Close to 20,000 "mystery shoppers" have gone undercover in government departments to rate the standard of service and report back to the prime minister and his deputies.
Secret shoppers rate UAE services
DUBAI // Close to 20,000 "mystery shoppers" have gone undercover in government departments to rate the standard of service and report back to the prime minister and his deputies.
Of these service spies, about 15,000 report directly to the office of Sheikh Mohammed bin Rashid, Vice President and Ruler of Dubai, and 2,000 report back to Sheikh Saif bin Zayed, Minister of Interior and Deputy Prime Minister.
"This is the sort of accountability and monitoring that has been set," Sheikh Saif told the Government Summit yesterday.
"My brothers, I would like to advise you with a piece of advice given to me by a brother. These mystery shoppers will be sending reports which may not be positive and when they do I hope you are able to reverse them."
Those sentiments where echoed earlier in the day by Sheikh Hamdan bin Mubarak, the Minister of Public Works, who said his departments aim to provide a five-star service.
"We wanted to provide excellent service so we started focusing on pleasing our customers and our employees, focusing also on the quality and pace of the services. That [made] the ministries want to provide an even better service."
Another method used by the Ministry of Interior to improve standards, Sheikh Saif said, was a two-year programme for which the 20 best police college graduates are selected each year.
The cadets work during the day as officers and train at night in management skills and a new language.
After the two-year training period, the officers are sent to the best universities in the world to complete a master's degree. The following year, the officers go back into the field before being selected to complete a doctorate.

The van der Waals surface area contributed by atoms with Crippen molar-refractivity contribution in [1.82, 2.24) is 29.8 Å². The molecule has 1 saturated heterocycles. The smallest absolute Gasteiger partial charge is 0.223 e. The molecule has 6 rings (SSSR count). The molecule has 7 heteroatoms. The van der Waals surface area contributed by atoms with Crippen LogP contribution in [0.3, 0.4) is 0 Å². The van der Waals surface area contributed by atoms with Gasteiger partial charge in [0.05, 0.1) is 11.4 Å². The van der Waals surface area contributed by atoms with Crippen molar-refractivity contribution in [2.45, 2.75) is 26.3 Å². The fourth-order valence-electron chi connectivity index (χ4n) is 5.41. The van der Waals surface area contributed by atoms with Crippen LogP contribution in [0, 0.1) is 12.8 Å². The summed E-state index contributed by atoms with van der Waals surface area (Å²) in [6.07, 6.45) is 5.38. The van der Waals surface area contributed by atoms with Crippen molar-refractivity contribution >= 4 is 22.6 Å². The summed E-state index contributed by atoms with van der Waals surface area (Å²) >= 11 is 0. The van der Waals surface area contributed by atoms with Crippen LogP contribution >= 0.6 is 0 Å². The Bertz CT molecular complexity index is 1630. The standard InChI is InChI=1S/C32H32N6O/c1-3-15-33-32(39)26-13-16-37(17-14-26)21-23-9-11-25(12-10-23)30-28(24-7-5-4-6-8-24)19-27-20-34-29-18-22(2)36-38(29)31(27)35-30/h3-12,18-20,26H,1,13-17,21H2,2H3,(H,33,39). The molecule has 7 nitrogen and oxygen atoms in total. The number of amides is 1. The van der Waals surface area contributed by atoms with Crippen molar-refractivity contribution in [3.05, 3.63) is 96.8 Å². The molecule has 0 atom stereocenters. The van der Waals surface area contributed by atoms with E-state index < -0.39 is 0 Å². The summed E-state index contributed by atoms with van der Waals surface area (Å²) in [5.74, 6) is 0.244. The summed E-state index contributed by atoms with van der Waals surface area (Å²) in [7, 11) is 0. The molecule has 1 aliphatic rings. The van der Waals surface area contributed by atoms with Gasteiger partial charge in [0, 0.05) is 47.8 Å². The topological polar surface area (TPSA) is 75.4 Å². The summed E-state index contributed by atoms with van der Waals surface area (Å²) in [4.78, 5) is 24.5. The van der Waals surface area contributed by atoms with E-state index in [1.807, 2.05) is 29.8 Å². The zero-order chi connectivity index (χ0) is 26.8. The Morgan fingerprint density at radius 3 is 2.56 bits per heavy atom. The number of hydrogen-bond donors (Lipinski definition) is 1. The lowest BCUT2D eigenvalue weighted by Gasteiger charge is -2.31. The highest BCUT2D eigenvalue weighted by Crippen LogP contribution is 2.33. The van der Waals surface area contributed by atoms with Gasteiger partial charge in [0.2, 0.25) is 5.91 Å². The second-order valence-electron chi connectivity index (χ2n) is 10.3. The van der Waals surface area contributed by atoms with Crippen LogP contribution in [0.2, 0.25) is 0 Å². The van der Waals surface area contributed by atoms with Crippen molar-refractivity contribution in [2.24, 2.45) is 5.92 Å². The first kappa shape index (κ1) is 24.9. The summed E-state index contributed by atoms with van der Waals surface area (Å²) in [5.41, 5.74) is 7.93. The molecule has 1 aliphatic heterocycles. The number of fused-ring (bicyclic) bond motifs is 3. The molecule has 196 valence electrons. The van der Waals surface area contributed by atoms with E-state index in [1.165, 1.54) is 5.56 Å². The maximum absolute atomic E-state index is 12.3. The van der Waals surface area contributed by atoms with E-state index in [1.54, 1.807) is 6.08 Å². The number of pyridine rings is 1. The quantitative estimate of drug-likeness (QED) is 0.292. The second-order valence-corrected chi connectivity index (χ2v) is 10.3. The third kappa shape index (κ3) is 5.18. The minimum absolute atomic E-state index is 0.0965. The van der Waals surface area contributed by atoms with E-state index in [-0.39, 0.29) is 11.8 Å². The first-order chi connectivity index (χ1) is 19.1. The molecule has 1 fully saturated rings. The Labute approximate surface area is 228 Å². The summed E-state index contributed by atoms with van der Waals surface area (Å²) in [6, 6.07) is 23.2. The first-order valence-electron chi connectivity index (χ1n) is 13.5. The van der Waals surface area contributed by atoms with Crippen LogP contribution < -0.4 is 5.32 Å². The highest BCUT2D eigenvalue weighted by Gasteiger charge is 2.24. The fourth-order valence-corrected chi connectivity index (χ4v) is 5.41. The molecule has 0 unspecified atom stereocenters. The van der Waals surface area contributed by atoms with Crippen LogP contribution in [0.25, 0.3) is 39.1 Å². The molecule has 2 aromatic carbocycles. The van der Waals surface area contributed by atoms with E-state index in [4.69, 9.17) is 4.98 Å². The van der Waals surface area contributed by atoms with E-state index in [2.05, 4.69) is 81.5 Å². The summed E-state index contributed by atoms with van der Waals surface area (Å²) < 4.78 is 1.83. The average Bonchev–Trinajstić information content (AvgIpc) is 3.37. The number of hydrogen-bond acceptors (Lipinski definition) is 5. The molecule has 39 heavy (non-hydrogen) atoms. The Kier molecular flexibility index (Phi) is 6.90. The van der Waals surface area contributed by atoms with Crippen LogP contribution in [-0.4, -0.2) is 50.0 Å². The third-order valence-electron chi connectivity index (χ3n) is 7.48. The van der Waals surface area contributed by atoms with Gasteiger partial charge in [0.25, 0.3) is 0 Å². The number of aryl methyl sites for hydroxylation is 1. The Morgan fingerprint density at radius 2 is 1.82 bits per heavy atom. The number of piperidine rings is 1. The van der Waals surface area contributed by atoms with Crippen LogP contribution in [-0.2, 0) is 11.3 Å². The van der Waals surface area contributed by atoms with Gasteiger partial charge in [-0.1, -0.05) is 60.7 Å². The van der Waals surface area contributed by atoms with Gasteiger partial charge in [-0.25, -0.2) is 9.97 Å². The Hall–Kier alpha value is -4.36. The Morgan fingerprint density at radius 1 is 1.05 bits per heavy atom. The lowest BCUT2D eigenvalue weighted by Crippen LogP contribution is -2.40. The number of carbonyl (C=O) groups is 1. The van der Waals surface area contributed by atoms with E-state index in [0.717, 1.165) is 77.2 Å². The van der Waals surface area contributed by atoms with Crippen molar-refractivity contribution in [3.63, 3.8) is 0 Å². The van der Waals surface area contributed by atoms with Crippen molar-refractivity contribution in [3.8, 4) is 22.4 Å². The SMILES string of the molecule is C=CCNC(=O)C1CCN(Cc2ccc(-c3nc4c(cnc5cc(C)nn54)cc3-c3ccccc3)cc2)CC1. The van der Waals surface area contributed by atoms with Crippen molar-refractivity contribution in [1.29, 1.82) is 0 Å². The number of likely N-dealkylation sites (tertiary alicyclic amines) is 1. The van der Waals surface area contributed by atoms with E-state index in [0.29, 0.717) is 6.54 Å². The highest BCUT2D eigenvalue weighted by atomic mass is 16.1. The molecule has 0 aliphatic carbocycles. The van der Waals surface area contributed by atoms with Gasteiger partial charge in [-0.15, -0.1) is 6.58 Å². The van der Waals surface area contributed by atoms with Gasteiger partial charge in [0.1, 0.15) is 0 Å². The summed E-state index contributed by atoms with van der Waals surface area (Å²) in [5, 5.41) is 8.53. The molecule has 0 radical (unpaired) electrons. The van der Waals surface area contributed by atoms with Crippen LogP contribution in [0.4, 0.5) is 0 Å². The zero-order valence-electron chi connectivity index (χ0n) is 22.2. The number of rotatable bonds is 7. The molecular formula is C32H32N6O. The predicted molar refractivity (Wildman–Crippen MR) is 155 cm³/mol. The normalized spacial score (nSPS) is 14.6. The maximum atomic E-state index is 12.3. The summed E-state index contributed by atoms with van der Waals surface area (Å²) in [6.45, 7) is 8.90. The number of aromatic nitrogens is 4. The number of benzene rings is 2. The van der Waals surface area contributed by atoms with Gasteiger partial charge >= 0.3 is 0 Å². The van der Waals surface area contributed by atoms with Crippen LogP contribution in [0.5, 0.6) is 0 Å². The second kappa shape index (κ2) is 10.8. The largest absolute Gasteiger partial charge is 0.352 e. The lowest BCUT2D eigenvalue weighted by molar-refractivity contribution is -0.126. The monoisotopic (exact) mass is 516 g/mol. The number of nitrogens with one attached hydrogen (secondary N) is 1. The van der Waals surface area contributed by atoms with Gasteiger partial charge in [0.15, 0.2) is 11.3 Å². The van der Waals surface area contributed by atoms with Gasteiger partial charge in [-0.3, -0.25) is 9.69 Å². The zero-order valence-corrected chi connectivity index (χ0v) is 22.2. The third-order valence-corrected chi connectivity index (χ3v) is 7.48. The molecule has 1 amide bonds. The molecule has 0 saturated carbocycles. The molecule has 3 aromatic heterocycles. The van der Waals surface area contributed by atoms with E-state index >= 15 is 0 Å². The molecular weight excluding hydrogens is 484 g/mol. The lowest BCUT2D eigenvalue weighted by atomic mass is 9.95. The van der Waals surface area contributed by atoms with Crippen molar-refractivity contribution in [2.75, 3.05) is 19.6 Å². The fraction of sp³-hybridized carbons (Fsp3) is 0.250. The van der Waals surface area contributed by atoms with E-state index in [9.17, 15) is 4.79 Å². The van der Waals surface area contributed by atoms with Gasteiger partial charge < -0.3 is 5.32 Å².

Since 2003, he said, the number of police officers with bachelor's degrees had increased by 45 per cent, there were 12 per cent more master's degree holders and 27 per cent more doctorates.
"By supporting the national element, preparing them and enabling them we are able to create leaders," he said.
More than 200 nationalities reside in the UAE, Sheikh Saif said, and with the increasing population growth rate, rising expectations and different patterns of crimes, his ministry was hard at work to evolve.
"Our sector is working around the clock to provide security services that do not accept any room for error. The Ministry of Interior provides more than 25 per cent of the total government services," he said.
When time came to evaluate their performance, he said, they would only ever compare themselves to the best global levels.
"For the serious crime rate per every 100,000 we have had a significant reduction since 2011," he said.
In 2011 there were 6,119 crimes per 100,000 while in past year 5,119 crimes per 100,000 were recorded. He also noted the general feeling of security among residents had risen from 86.10 per cent in 2009 to 91.6 per cent in 2011.
The UAE is secure not because of its security forces, Sheikh Saif said, but because of the 1,150,000 Emiratis who are all working together to secure the country.
"The two things that worry me the most are lazy employees who cause accidental deaths - especially those of children," he said. "A lazy employee should not be allowed to be in the position that he is in and we should all feel responsible for what he or she is doing wrong.
"Children's accidental deaths resulting from carelessness or road deaths are my main worry and we should raise the awareness of families and people to reduce them," Sheikh Saif said.
"I want to reiterate what brother Dahi Khalfan said. We want to reduce these deaths to zero."